The Doctor’s eighth incarnation was a paradoxical and confusing one, about which it is difficult to determine anything definite. (Thiis life seems to echo the ancient Gallifreyan nursery rhyme: “Eighth Man Bound, make no sound/The shroud covers all.”) But we can see that this double-edged hope and despair was what shaped the Doctor’s eighth life. It is shown in his persona, inspired by the popular image of the Romantic poet. This persona reflected his sponteneity and passion, but also the Promethean revolutionary fire that burned in his heart. What’s more, the Victorian clothes he wore suggested an age of imperial idealism whose hopes would be dashed by a devastating war, and indeed, some accounts suggest he wore clothing taken from World War I in the latter part of his life.

This, then, was the Eighth Doctor, a man defined throughout his life (or lives) by paradox. A good and kind man who would be responsible for unspeakable crimes. A man who letting himself be bound by the chains of fate, freed the universe. The Champion of Life and the Bringer of Death. The victim and murderer of history. The Eighth Man Bound.

This is really awesome, yo.

doctorwho:

Big Finish to release 50th Anniversary Audio Play in November


In November 2013, Big Finish will be releasing Doctor Who: The Light at the End, a very special 100-minute story to celebrate the fiftieth anniversary of Doctor Who. Tom Baker (1974-81), Peter Davison (1982-84), Colin Baker (1984-86), Sylvester McCoy (1987-89) and Paul McGann (1996) will all reprise their roles as, respectively, the Fourth, Fifth, Sixth, Seventh and Eighth Doctors, whose paths suddenly intersect when they face imminent destruction.
“We wanted to do a proper, fully-fledged multi-Doctor story for this very special occasion,” says writer, director and executive producer Nicholas Briggs, “and it’s wonderful that all the surviving Doctors threw themselves behind the project so enthusiastically. That’s not to say the first three Doctors don’t appear – we wanted to pay homage to the whole history of the classic series.”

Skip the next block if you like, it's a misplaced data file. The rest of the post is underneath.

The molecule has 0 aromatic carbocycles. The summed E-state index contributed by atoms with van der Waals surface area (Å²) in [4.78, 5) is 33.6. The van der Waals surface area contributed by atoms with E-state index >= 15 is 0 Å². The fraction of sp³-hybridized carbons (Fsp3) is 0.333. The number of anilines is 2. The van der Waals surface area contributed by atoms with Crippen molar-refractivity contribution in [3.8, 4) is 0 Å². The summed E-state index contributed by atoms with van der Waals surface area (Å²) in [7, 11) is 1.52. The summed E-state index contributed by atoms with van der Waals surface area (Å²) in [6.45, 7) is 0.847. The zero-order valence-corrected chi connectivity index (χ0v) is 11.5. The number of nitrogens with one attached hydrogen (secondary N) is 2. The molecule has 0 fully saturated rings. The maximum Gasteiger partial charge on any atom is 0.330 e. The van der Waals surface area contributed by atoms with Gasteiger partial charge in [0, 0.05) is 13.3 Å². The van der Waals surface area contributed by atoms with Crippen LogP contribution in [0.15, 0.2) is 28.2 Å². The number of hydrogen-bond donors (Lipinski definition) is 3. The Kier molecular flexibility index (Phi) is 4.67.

The Doctors will also be joined by a number of their regular companions: Louise Jameson reprises the role of the savage Leela, Sarah Sutton plays the scientist Nyssa, Nicola Bryant is American botany student Peri, Sophie Aldred is streetwise kid Ace and India Fisher returns as Edwardian adventurer Charley Pollard.
“And that’s not all,” says producer David Richardson, “because Geoffrey Beevers is back to create mayhem as the Master, and there will be a number of appearances from some much-cherished old friends from the TV series…”
Doctor Who: The Light at the End will be released in two different versions. A five-disc limited special edition comes with two hour-long documentaries, plus The Revenants, a Companion Chronicles tale which began life as a free Doctor Who Magazine download. It’s performed by William Russell, who starred in the very first TV story as Ian Chesterton. The special edition comes in beautiful special packaging, and will include a number of exclusive professionally photographed images of the cast.
The standard edition comprises two discs, featuring the two hour-long episodes of the story.

doctorwho:

Big Finish to release 50th Anniversary Audio Play in November

In November 2013, Big Finish will be releasing Doctor Who: The Light at the End, a very special 100-minute story to celebrate the fiftieth anniversary of Doctor Who. Tom Baker (1974-81), Peter Davison (1982-84), Colin Baker (1984-86), Sylvester McCoy (1987-89) and Paul McGann (1996) will all reprise their roles as, respectively, the Fourth, Fifth, Sixth, Seventh and Eighth Doctors, whose paths suddenly intersect when they face imminent destruction.